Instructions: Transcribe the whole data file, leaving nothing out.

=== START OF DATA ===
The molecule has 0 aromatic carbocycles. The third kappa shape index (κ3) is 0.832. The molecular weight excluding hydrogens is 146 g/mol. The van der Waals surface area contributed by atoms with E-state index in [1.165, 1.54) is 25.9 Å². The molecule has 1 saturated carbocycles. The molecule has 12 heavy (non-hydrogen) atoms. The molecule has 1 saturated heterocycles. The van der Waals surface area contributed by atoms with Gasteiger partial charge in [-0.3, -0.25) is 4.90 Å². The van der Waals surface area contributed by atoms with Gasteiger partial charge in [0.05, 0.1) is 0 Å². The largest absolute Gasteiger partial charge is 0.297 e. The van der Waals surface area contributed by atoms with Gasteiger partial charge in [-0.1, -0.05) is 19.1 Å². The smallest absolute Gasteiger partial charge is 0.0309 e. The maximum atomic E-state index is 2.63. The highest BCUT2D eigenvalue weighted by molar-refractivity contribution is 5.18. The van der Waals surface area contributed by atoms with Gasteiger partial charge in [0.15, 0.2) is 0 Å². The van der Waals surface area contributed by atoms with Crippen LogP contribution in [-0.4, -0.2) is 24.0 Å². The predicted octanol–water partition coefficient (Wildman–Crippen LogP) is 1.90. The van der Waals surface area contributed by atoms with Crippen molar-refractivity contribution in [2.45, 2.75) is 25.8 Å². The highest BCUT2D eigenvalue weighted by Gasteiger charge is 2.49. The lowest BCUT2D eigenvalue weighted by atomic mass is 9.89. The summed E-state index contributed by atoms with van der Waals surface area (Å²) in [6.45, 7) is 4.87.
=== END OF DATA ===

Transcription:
The molecule has 0 aromatic carbocycles. The third kappa shape index (κ3) is 0.832. The molecular weight excluding hydrogens is 146 g/mol. The van der Waals surface area contributed by atoms with E-state index in [1.165, 1.54) is 25.9 Å². The molecule has 1 saturated carbocycles. The molecule has 12 heavy (non-hydrogen) atoms. The molecule has 1 saturated heterocycles. The van der Waals surface area contributed by atoms with Gasteiger partial charge in [-0.3, -0.25) is 4.90 Å². The van der Waals surface area contributed by atoms with Gasteiger partial charge in [0.05, 0.1) is 0 Å². The largest absolute Gasteiger partial charge is 0.297 e. The van der Waals surface area contributed by atoms with Gasteiger partial charge in [-0.1, -0.05) is 19.1 Å². The smallest absolute Gasteiger partial charge is 0.0309 e. The maximum atomic E-state index is 2.63. The highest BCUT2D eigenvalue weighted by molar-refractivity contribution is 5.18. The van der Waals surface area contributed by atoms with Gasteiger partial charge in [0.15, 0.2) is 0 Å². The van der Waals surface area contributed by atoms with Crippen LogP contribution in [-0.4, -0.2) is 24.0 Å². The predicted octanol–water partition coefficient (Wildman–Crippen LogP) is 1.90. The van der Waals surface area contributed by atoms with Crippen molar-refractivity contribution in [2.45, 2.75) is 25.8 Å². The highest BCUT2D eigenvalue weighted by Gasteiger charge is 2.49. The lowest BCUT2D eigenvalue weighted by atomic mass is 9.89. The summed E-state index contributed by atoms with van der Waals surface area (Å²) in [6.45, 7) is 4.87.